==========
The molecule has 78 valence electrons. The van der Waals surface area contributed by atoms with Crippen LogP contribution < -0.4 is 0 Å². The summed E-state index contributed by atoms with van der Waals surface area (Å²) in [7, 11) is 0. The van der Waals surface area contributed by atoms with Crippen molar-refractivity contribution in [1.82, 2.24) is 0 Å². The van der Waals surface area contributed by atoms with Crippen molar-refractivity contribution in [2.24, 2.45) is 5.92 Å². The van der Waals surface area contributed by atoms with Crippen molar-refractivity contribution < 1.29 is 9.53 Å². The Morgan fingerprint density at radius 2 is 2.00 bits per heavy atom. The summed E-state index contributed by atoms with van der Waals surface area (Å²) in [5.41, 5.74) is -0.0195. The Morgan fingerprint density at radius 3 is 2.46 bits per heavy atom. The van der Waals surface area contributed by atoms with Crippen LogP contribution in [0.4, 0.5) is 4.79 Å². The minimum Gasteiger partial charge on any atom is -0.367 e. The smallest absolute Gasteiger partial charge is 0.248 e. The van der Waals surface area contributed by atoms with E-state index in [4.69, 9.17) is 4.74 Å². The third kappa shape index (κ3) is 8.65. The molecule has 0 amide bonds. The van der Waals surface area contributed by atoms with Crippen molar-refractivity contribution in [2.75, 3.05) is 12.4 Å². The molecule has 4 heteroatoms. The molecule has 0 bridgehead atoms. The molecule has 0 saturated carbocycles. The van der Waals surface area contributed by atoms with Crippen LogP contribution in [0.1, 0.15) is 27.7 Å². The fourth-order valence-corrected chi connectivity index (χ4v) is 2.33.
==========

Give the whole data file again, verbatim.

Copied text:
The molecule has 78 valence electrons. The van der Waals surface area contributed by atoms with Crippen LogP contribution < -0.4 is 0 Å². The summed E-state index contributed by atoms with van der Waals surface area (Å²) in [7, 11) is 0. The van der Waals surface area contributed by atoms with Crippen molar-refractivity contribution in [1.82, 2.24) is 0 Å². The van der Waals surface area contributed by atoms with Crippen molar-refractivity contribution in [2.24, 2.45) is 5.92 Å². The van der Waals surface area contributed by atoms with Crippen molar-refractivity contribution < 1.29 is 9.53 Å². The Morgan fingerprint density at radius 2 is 2.00 bits per heavy atom. The summed E-state index contributed by atoms with van der Waals surface area (Å²) in [5.41, 5.74) is -0.0195. The Morgan fingerprint density at radius 3 is 2.46 bits per heavy atom. The van der Waals surface area contributed by atoms with Crippen LogP contribution in [0.4, 0.5) is 4.79 Å². The minimum Gasteiger partial charge on any atom is -0.367 e. The smallest absolute Gasteiger partial charge is 0.248 e. The van der Waals surface area contributed by atoms with E-state index in [4.69, 9.17) is 4.74 Å². The third kappa shape index (κ3) is 8.65. The molecule has 0 amide bonds. The van der Waals surface area contributed by atoms with Crippen molar-refractivity contribution in [2.75, 3.05) is 12.4 Å². The molecule has 4 heteroatoms. The molecule has 0 bridgehead atoms. The molecule has 0 saturated carbocycles. The van der Waals surface area contributed by atoms with Crippen LogP contribution in [0.1, 0.15) is 27.7 Å². The fourth-order valence-corrected chi connectivity index (χ4v) is 2.33.